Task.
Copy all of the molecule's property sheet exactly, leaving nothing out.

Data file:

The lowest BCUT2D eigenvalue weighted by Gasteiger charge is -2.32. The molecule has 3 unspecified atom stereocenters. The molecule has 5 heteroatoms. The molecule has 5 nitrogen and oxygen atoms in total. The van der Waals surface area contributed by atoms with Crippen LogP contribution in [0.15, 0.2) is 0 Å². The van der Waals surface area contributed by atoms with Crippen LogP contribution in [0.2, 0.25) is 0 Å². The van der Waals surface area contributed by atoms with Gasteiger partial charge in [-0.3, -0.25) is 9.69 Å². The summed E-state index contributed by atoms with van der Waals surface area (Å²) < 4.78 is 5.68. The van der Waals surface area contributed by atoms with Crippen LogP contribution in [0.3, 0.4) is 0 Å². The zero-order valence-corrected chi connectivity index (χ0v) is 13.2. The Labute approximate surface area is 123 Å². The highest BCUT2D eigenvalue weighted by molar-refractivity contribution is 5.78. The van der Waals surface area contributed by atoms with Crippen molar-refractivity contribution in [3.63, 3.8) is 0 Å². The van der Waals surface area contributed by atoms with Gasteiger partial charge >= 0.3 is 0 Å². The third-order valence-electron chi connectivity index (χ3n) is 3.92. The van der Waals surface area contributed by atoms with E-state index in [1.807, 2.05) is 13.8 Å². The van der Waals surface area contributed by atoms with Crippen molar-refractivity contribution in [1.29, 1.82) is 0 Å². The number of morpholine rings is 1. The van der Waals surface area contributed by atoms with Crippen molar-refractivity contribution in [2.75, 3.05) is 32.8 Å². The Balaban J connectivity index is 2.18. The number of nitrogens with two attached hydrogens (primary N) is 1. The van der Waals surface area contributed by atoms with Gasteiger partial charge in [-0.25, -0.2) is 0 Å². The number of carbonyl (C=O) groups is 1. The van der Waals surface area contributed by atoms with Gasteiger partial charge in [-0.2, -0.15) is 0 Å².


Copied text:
The lowest BCUT2D eigenvalue weighted by Gasteiger charge is -2.32. The molecule has 3 unspecified atom stereocenters. The molecule has 5 heteroatoms. The molecule has 5 nitrogen and oxygen atoms in total. The van der Waals surface area contributed by atoms with Crippen LogP contribution in [0.15, 0.2) is 0 Å². The van der Waals surface area contributed by atoms with Crippen LogP contribution in [0.2, 0.25) is 0 Å². The van der Waals surface area contributed by atoms with Gasteiger partial charge in [-0.3, -0.25) is 9.69 Å². The summed E-state index contributed by atoms with van der Waals surface area (Å²) < 4.78 is 5.68. The van der Waals surface area contributed by atoms with Crippen LogP contribution in [0.3, 0.4) is 0 Å². The zero-order valence-corrected chi connectivity index (χ0v) is 13.2. The Labute approximate surface area is 123 Å². The highest BCUT2D eigenvalue weighted by molar-refractivity contribution is 5.78. The van der Waals surface area contributed by atoms with Crippen molar-refractivity contribution in [3.63, 3.8) is 0 Å². The van der Waals surface area contributed by atoms with Gasteiger partial charge >= 0.3 is 0 Å². The third-order valence-electron chi connectivity index (χ3n) is 3.92. The van der Waals surface area contributed by atoms with E-state index in [1.807, 2.05) is 13.8 Å². The van der Waals surface area contributed by atoms with Crippen molar-refractivity contribution in [1.29, 1.82) is 0 Å². The number of morpholine rings is 1. The van der Waals surface area contributed by atoms with Crippen molar-refractivity contribution in [2.75, 3.05) is 32.8 Å². The Balaban J connectivity index is 2.18. The number of nitrogens with two attached hydrogens (primary N) is 1. The van der Waals surface area contributed by atoms with Gasteiger partial charge in [-0.25, -0.2) is 0 Å². The number of carbonyl (C=O) groups is 1. The van der Waals surface area contributed by atoms with Gasteiger partial charge in [-0.2, -0.15) is 0 Å².